Uncovering the Role of Epicardial Adipose Tissue in Heart Failure With Preserved Ejection Fraction

Sarah A. Goldman, Juan Antonio Requena-Ibanez, Ana Devesa, Carlos G. Santos-Gallego, Juan José Badimon, Valentin Fuster

Research output: Contribution to journalReview articlepeer-review

1 Scopus citations


Heart failure with preserved ejection fraction (HFpEF) is the most common form of heart failure. Obesity is a modifiable risk factor of HFpEF; however, body mass index provides limited information on visceral adiposity and patients with similar anthropometrics can present variable cardiovascular risk. Epicardial adipose tissue (EAT) is the closest fat deposit to the heart and has been proposed as a biomarker of visceral adiposity. EAT may be particularly important for cardiac function, because of its location (under the pericardium) and because it acts as a metabolically active endocrine organ (which can produce both beneficial and detrimental cytokines). In this paper, the authors review the role of EAT in normal and pathologic conditions and discuss the noninvasive imaging modalities that allow its identification. This review highlights EAT implications in HFpEF and discuss new therapies that act on EAT and might also exert beneficial effects on the cardiovascular system.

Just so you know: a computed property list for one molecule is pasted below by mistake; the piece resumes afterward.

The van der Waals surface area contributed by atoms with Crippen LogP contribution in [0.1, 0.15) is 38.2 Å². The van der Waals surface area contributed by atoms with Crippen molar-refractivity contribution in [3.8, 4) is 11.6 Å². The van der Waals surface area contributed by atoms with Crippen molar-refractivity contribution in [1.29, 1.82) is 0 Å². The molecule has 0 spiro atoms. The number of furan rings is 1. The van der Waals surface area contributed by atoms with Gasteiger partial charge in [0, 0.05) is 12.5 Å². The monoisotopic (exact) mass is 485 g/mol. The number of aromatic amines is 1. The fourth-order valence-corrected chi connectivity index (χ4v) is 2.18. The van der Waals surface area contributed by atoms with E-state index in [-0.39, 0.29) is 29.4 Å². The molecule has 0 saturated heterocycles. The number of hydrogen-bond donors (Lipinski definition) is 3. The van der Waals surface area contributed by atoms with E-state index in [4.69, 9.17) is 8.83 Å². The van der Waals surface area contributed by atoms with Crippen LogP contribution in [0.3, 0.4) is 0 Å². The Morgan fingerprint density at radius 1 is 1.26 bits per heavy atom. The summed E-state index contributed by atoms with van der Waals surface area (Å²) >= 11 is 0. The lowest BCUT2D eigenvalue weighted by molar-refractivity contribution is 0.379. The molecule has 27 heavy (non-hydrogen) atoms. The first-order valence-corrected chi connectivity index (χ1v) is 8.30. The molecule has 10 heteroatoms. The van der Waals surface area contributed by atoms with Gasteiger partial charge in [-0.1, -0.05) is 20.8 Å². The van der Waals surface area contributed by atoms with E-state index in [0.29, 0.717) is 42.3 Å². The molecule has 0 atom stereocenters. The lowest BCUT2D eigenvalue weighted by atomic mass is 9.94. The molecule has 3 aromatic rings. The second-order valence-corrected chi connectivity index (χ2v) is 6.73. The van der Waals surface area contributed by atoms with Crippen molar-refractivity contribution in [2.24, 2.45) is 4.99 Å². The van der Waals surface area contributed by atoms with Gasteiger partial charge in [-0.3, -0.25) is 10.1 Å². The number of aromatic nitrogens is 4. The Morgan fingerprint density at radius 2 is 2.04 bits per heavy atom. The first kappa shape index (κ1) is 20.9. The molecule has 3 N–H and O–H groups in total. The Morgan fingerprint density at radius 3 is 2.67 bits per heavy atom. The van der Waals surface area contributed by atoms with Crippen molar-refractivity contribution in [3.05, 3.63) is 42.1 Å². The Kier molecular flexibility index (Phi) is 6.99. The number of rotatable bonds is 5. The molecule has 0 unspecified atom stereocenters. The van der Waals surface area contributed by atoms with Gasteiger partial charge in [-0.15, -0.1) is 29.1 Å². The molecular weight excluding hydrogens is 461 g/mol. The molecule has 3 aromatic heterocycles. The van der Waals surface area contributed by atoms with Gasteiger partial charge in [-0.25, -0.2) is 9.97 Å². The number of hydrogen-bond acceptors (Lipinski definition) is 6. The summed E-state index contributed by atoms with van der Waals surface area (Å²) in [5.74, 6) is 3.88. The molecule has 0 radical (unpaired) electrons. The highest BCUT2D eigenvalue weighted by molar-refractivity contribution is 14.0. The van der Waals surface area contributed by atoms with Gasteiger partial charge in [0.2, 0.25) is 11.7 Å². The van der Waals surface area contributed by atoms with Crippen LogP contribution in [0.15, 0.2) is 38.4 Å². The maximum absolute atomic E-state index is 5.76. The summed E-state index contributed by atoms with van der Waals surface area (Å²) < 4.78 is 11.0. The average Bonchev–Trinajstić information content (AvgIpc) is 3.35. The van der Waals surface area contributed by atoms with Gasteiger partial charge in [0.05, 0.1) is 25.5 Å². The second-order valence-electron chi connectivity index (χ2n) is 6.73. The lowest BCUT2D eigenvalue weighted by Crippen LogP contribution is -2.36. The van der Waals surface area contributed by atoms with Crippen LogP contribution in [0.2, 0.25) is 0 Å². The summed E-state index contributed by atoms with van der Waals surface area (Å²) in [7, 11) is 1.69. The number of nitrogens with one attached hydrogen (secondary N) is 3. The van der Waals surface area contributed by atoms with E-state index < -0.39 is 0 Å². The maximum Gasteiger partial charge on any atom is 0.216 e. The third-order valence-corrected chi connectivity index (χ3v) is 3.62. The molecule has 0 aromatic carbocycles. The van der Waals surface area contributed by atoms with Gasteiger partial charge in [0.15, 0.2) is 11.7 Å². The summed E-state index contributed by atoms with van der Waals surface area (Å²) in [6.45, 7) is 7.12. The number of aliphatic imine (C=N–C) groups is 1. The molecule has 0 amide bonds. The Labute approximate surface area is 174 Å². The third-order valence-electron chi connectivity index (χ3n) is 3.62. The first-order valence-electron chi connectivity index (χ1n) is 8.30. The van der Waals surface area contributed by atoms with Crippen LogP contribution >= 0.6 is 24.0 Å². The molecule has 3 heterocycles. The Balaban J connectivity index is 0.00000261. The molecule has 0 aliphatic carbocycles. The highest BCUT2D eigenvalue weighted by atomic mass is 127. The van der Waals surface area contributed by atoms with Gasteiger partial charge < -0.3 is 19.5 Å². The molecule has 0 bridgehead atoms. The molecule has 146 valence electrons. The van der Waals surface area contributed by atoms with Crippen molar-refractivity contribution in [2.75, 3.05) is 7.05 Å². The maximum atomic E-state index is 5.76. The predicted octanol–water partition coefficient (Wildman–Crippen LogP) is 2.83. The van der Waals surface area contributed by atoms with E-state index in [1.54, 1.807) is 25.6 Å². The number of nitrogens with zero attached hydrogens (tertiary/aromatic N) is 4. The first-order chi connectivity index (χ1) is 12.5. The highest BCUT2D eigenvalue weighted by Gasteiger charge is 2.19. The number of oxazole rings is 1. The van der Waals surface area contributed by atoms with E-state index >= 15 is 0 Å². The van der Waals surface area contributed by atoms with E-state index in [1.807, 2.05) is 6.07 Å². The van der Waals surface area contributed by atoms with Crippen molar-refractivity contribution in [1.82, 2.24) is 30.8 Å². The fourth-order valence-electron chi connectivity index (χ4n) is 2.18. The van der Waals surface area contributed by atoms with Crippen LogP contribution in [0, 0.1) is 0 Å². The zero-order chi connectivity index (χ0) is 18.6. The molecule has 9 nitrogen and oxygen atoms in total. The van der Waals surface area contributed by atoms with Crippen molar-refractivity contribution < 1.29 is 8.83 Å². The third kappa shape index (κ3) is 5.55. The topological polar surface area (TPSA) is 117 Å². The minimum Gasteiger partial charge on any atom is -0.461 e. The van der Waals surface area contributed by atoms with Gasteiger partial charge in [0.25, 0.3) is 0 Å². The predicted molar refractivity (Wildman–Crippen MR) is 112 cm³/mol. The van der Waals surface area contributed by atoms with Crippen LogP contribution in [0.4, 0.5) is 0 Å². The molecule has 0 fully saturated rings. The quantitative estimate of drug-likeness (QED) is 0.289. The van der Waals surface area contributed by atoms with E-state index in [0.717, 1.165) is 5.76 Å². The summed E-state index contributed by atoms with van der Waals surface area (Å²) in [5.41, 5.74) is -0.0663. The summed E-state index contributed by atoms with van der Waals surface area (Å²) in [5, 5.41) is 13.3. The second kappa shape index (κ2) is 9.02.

Original languageEnglish
Article number100657
JournalJACC: Advances
Issue number9
StatePublished - Nov 2023


  • atrial fibrillation
  • epicardial adipose tissue
  • heart failure with preserved ejection fraction
  • inflammation


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